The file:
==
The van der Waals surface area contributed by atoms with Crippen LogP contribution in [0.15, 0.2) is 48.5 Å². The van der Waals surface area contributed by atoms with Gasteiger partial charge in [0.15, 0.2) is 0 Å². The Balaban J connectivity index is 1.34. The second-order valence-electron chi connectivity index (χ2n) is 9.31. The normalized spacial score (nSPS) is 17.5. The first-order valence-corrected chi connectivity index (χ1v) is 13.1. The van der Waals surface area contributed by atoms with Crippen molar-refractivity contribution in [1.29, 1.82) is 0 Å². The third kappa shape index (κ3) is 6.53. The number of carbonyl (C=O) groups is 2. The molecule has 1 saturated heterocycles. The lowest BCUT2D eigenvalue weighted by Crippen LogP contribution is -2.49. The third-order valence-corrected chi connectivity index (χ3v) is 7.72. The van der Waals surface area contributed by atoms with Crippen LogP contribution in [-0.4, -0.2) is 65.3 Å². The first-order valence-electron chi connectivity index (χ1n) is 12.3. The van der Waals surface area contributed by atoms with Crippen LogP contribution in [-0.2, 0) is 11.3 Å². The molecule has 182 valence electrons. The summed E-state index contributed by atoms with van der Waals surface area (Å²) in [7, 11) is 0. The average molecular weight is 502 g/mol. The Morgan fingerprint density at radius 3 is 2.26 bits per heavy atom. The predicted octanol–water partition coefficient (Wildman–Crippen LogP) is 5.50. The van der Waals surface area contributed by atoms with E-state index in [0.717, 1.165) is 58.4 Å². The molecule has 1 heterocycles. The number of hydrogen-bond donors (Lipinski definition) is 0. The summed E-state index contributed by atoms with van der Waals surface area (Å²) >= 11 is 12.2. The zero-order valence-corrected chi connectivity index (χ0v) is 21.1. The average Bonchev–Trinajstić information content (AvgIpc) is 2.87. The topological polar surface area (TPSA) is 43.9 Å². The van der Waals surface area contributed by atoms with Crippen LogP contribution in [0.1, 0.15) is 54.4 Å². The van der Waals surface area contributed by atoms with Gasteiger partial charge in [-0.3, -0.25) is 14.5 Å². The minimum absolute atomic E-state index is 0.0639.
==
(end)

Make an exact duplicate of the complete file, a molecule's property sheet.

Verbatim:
The van der Waals surface area contributed by atoms with Crippen LogP contribution in [0.15, 0.2) is 48.5 Å². The van der Waals surface area contributed by atoms with Gasteiger partial charge in [0.15, 0.2) is 0 Å². The Balaban J connectivity index is 1.34. The second-order valence-electron chi connectivity index (χ2n) is 9.31. The normalized spacial score (nSPS) is 17.5. The first-order valence-corrected chi connectivity index (χ1v) is 13.1. The van der Waals surface area contributed by atoms with Crippen molar-refractivity contribution in [1.29, 1.82) is 0 Å². The third kappa shape index (κ3) is 6.53. The number of carbonyl (C=O) groups is 2. The molecule has 1 saturated heterocycles. The lowest BCUT2D eigenvalue weighted by Crippen LogP contribution is -2.49. The third-order valence-corrected chi connectivity index (χ3v) is 7.72. The van der Waals surface area contributed by atoms with Crippen LogP contribution in [-0.4, -0.2) is 65.3 Å². The first-order valence-electron chi connectivity index (χ1n) is 12.3. The van der Waals surface area contributed by atoms with Crippen LogP contribution in [-0.2, 0) is 11.3 Å². The molecule has 182 valence electrons. The summed E-state index contributed by atoms with van der Waals surface area (Å²) in [7, 11) is 0. The average molecular weight is 502 g/mol. The Morgan fingerprint density at radius 3 is 2.26 bits per heavy atom. The predicted octanol–water partition coefficient (Wildman–Crippen LogP) is 5.50. The van der Waals surface area contributed by atoms with E-state index in [0.717, 1.165) is 58.4 Å². The molecule has 1 heterocycles. The number of hydrogen-bond donors (Lipinski definition) is 0. The summed E-state index contributed by atoms with van der Waals surface area (Å²) >= 11 is 12.2. The zero-order valence-corrected chi connectivity index (χ0v) is 21.1. The average Bonchev–Trinajstić information content (AvgIpc) is 2.87. The topological polar surface area (TPSA) is 43.9 Å². The van der Waals surface area contributed by atoms with Crippen LogP contribution in [0.1, 0.15) is 54.4 Å². The van der Waals surface area contributed by atoms with Gasteiger partial charge in [-0.3, -0.25) is 14.5 Å². The minimum absolute atomic E-state index is 0.0639.